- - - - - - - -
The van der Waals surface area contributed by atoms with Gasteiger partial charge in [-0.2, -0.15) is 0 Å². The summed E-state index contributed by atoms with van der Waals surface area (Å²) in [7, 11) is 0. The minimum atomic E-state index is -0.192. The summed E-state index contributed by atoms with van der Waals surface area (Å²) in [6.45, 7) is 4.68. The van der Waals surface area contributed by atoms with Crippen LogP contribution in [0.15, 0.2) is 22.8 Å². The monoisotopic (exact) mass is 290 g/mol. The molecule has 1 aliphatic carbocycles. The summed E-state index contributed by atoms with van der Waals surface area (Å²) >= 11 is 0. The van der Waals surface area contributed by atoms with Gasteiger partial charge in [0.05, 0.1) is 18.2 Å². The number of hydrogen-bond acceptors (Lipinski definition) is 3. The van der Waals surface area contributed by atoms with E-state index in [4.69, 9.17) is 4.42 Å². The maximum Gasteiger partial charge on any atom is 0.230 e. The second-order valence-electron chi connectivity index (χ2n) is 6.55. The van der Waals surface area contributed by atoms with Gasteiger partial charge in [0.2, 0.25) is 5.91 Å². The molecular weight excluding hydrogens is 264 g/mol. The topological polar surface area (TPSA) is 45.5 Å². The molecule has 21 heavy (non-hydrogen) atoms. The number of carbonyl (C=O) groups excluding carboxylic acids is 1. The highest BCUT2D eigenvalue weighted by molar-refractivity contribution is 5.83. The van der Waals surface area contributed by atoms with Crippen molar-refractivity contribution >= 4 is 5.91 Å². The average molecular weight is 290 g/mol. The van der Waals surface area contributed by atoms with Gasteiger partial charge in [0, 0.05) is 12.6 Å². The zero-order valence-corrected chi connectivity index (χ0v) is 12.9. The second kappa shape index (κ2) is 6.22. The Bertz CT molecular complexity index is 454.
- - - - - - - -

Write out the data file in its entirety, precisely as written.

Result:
The van der Waals surface area contributed by atoms with Gasteiger partial charge in [-0.2, -0.15) is 0 Å². The summed E-state index contributed by atoms with van der Waals surface area (Å²) in [7, 11) is 0. The minimum atomic E-state index is -0.192. The summed E-state index contributed by atoms with van der Waals surface area (Å²) in [6.45, 7) is 4.68. The van der Waals surface area contributed by atoms with Crippen LogP contribution in [0.15, 0.2) is 22.8 Å². The monoisotopic (exact) mass is 290 g/mol. The molecule has 1 aliphatic carbocycles. The summed E-state index contributed by atoms with van der Waals surface area (Å²) >= 11 is 0. The van der Waals surface area contributed by atoms with Gasteiger partial charge in [0.05, 0.1) is 18.2 Å². The number of hydrogen-bond acceptors (Lipinski definition) is 3. The van der Waals surface area contributed by atoms with E-state index in [4.69, 9.17) is 4.42 Å². The maximum Gasteiger partial charge on any atom is 0.230 e. The second-order valence-electron chi connectivity index (χ2n) is 6.55. The van der Waals surface area contributed by atoms with Gasteiger partial charge in [0.2, 0.25) is 5.91 Å². The molecular weight excluding hydrogens is 264 g/mol. The topological polar surface area (TPSA) is 45.5 Å². The molecule has 21 heavy (non-hydrogen) atoms. The number of carbonyl (C=O) groups excluding carboxylic acids is 1. The highest BCUT2D eigenvalue weighted by molar-refractivity contribution is 5.83. The van der Waals surface area contributed by atoms with Crippen molar-refractivity contribution >= 4 is 5.91 Å². The average molecular weight is 290 g/mol. The van der Waals surface area contributed by atoms with Gasteiger partial charge in [0, 0.05) is 12.6 Å². The zero-order valence-corrected chi connectivity index (χ0v) is 12.9. The second kappa shape index (κ2) is 6.22. The Bertz CT molecular complexity index is 454.